Observing The Night Sky
15 May 2016
Top Three Reasons To Observe The Night Sky
To help celebrate the 100th Anniversary of the National Park Service, Sleeping Bear Dunes National Lakeshore is hosting “Celestial Centennial Summer” events—a series of monthly astronomy programs that run from April through October.
Here’s a rundown of free stargazing opportunities for Lakeshore visitors, along with our favorite reasons why thoughtfully looking at the night sky could change your life.
You know that moving feeling of awe-inspiring calm—the feeling of “smallness” you get—when gazing at a sunset across the vast inland sea of Lake Michigan? A similar feeling can overtake you when contemplating the infinite vastness of space. And that’s a good thing, according to researchers from the University of California-Irvine.
Last year, the U.K.’s Daily Mail reported on a university study published in the Journal of Personality and Social Psychology. After scientists carried out five different experiments involving more than 2,000 people, the results showed that by gazing up at the stars and realizing how small and insignificant we really are in the universe, awe shifts our focus away from our own individual needs and promotes altruistic, helpful and positive social behavior.” Read the full story by clicking here.
Did you know that artificial light disrupts the seasonal cycles of trees and the migratory schedules of birds? The International Dark-Sky Association has put together a whole list of the alarmingly negative side effects of light pollution. Click here to check it out. Everybody knows city lights wipe out our pristine night sky. If you come from a city and stargaze at a place like Sleeping Bear, you get a chance to see exactly how much you’ve been missing.
Free Fun For The Whole Family
Fun gadgets like telescopes and binoculars, cool phone aps, great stories and free reign to stay up past bedtime—what kind of kid wouldn’t get excited about that? Stargazing offers a fun way to engage children with nature at no cost. To do it on your own, all you need is a dark sky and smartphone with any number of free apps that takes the mystery out of identifying planets and star constellations. Many of the best aps utilize the phone or tablet’s camera—just point your device’s camera towards the sky to find the position of the stars, the constellations and the mythical stories behind their names. Click here for a rundown of 10 of the best free apps out there.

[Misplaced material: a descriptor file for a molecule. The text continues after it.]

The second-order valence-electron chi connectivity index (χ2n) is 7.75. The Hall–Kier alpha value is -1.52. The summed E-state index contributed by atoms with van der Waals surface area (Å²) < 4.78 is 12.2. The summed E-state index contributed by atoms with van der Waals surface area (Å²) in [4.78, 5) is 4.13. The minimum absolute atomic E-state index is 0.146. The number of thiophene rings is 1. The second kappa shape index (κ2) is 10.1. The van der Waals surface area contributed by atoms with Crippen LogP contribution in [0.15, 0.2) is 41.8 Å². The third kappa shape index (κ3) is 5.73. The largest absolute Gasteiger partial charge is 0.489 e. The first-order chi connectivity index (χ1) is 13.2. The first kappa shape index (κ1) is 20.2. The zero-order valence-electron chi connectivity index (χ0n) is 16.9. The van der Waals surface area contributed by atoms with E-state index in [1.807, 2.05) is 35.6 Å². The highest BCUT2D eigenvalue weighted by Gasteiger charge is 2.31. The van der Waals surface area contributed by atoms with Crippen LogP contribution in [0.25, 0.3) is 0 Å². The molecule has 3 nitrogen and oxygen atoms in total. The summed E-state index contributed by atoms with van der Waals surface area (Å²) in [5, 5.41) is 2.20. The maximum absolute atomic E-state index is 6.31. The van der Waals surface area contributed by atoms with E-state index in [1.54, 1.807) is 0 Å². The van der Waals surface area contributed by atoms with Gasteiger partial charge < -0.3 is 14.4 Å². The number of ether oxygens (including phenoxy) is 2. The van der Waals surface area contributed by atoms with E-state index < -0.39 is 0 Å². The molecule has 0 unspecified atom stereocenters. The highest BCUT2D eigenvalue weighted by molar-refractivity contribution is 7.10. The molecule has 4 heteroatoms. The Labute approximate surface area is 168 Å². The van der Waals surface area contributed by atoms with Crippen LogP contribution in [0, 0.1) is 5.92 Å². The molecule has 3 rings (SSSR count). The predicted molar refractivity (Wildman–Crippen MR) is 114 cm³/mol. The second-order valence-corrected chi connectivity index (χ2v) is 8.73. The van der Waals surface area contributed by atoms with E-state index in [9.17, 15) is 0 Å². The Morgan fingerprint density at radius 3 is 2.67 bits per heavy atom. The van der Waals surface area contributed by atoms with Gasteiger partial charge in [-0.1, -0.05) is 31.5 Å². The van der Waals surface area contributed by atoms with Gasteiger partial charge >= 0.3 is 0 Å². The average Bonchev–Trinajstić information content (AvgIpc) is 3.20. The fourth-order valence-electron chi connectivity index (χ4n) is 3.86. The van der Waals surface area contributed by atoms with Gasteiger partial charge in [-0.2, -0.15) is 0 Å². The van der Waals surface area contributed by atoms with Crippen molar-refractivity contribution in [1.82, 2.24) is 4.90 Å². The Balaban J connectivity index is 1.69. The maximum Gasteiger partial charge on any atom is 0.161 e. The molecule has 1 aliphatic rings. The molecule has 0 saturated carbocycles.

Sleeping Bear Under The Stars
In the spirit of free family fun, members of the Grand Traverse Astronomical Society and rangers at Sleeping Bear Dunes National Lakeshore have teamed up this summer to help visitors experience the wonder of the night sky every month.
Each stargazing party takes place at a different location across the Lakeshore to take advantage of strategic viewing opportunities. Depending on the month, targeted activities include stargazing, eclipses, meteor showers, sun viewing and storytelling.
May 21st (9-11 pm), Dune Climb Parking Lot: View Jupiter, full Moon, Saturn, Mars, binary stars, and bright star clusters from the base of the Dune Climb! Enjoy the Dunes under a full moon and take the opportunity to view Jupiter and Mars as well. The Twilight Talk will be “100 Years of Mars Exploration.” Please park in the row furthest from the dunes with your headlights facing M-109.
June 18th (4-6pm), Dune Climb Parking Lot: Take a look at our closest star, the sun, using a solar telescope. Later, view the moon and the evening planets of Mars, Jupiter, and Saturn. Here's a great chance to view the moon and the evening planets of Mars, Jupiter, and Saturn. The Twilight Talk will be “100 Years of General Relativity.” Please park in the row furthest from the dunes with your headlights facing M-109.
July 7th, Astronomy Fest, Visitor Center (1:00 – 3:00 pm), Dune Climb parking lot (4:00 - 6:00 pm), Platte Point (9:00 - 11:00 pm): Join park rangers and the GTAS in an all-day Astronomy Festival. Family activities and a special presentation, “The Most Amazing 100 Years of Astronomical Discovery, 1916 - 2016” by Bob Moler, of the GTAS, will kick off the event at the Visitor Center. Safely examine the sun up close with a solar telescope during the afternoon at the Dune Climb, participate in kid and family activities throughout the day, attend programs and presentations about our night sky, and then relax under the stars at Platte Point to observe the summer constellations along with Mars, Jupiter, and Saturn.
August 13th (9-11 pm), Thoreson Farm in Port Oneida: Celebrate the last day of the Port Oneida Fair with a dual Star Party event. Finish off your afternoon with a solar viewing, and then come back after dinner for a Star Party treat. Observe the beautiful summer Night Sky constellations, along with the moon, Mars, Saturn and possibly a few bright Perseid meteors. Don’t forget to bring a blanket to make your night sky viewing more comfortable.
September 3rd (9-11 pm), Dune Climb Parking Lot: Experience the late summer night sky in near total darkness tonight, and explore the Milky Way, Mars, and Saturn. The Twilight Talk will be “100 years of recognizing and studying the Andromeda Nebula as a galaxy.” Please park in the row furthest from the dunes with your headlights facing M-109.
All programs are free, though admission to the park requires a Park Entrance Pass or an annual pass. Participants are advised to bring bug spray and a flashlight for the walk.
For assistance at the events, look for park rangers and Grand Traverse Astronomical Society members wearing red glow bracelets.
Sleeping Bear stargazing parties will be canceled if there are poor weather conditions. This decision is usually made three hours before the scheduled event, and prospective attendees can call 231-326-4700, ext. 5005 to check the status of a Star Party.